Insulin resistance: Genetic associations with depression and cognition in population based cohorts

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Insulin resistance, broadly defined as the reduced ability of insulin to exert its biological action, has been associated with depression and cognitive dysfunction in observational studies. However, it is unclear whether these associations are causal and whether they might be underpinned by other shared factors. To address this knowledge gap, we capitalized on the stability of genetic biomarkers through the lifetime, and on their unidirectional relationship with depression and cognition. Specifically, we determined the association between quantitative measures of cognitive function and depression and genetic instruments of insulin resistance traits in two large-scale population samples, the Generation Scotland: Scottish Family Health Study (GS: SFHS; N = 19,994)and in the UK Biobank (N = 331,374). In the GS:SFHS, the polygenic risk score (PRS)for fasting insulin was associated with verbal intelligence and depression while the PRS for the homeostasis model assessment of insulin resistance was associated with verbal intelligence. Despite this overlap in genetic architecture, Mendelian randomization analyses in the GS:SFHS and in the UK Biobank samples did not yield evidence for causal associations from insulin resistance traits to either depression or cognition. These findings may be due to weak genetic instruments, limited cognitive measures and insufficient power but they may also indicate the need to identify other biological mechanisms that may mediate the relationship from insulin resistance to depression and cognition.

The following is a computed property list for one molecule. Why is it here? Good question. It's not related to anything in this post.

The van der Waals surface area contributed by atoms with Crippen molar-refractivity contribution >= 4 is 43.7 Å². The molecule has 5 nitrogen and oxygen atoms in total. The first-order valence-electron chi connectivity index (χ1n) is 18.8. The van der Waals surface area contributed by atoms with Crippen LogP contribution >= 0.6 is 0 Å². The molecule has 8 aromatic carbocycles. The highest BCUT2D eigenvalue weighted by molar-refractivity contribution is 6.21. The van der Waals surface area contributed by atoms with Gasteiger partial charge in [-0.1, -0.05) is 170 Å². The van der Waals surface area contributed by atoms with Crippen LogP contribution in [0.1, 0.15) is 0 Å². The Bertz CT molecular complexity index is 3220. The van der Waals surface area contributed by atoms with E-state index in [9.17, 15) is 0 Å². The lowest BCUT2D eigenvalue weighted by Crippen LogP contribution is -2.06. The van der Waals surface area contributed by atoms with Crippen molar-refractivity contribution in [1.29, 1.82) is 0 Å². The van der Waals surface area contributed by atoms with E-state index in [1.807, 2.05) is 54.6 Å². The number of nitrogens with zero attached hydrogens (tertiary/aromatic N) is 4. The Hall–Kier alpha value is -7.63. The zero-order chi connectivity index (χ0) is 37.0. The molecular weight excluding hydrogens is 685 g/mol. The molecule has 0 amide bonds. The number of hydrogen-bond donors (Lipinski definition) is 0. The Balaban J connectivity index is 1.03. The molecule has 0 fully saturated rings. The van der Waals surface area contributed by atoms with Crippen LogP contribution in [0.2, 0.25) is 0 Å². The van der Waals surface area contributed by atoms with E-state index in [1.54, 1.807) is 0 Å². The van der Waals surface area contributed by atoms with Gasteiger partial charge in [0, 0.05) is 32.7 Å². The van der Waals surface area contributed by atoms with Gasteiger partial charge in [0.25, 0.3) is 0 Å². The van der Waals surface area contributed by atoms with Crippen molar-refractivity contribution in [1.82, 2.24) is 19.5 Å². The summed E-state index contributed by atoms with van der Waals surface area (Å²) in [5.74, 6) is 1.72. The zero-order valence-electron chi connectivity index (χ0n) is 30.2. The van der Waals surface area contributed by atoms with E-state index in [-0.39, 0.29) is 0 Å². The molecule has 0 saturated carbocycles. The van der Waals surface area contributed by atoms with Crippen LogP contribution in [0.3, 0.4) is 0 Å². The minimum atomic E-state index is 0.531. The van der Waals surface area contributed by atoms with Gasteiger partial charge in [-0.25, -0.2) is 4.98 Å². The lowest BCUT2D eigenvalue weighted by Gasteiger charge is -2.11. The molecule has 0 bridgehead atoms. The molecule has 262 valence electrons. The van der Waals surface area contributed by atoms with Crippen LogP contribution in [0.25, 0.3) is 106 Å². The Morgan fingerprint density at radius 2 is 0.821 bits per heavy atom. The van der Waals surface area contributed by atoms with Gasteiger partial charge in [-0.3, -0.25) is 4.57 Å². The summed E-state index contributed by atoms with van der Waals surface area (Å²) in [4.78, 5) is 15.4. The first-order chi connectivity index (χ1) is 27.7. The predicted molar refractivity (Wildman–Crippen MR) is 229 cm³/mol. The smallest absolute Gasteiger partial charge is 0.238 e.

Frangou, S., Shirali, M., Adams, M. J., Howard, D. M., Gibson, J., Hall, L. S., … McIntosh, A. M. (2019). Insulin resistance: Genetic associations with depression and cognition in population based cohorts. Experimental Neurology, 316, 20–26.

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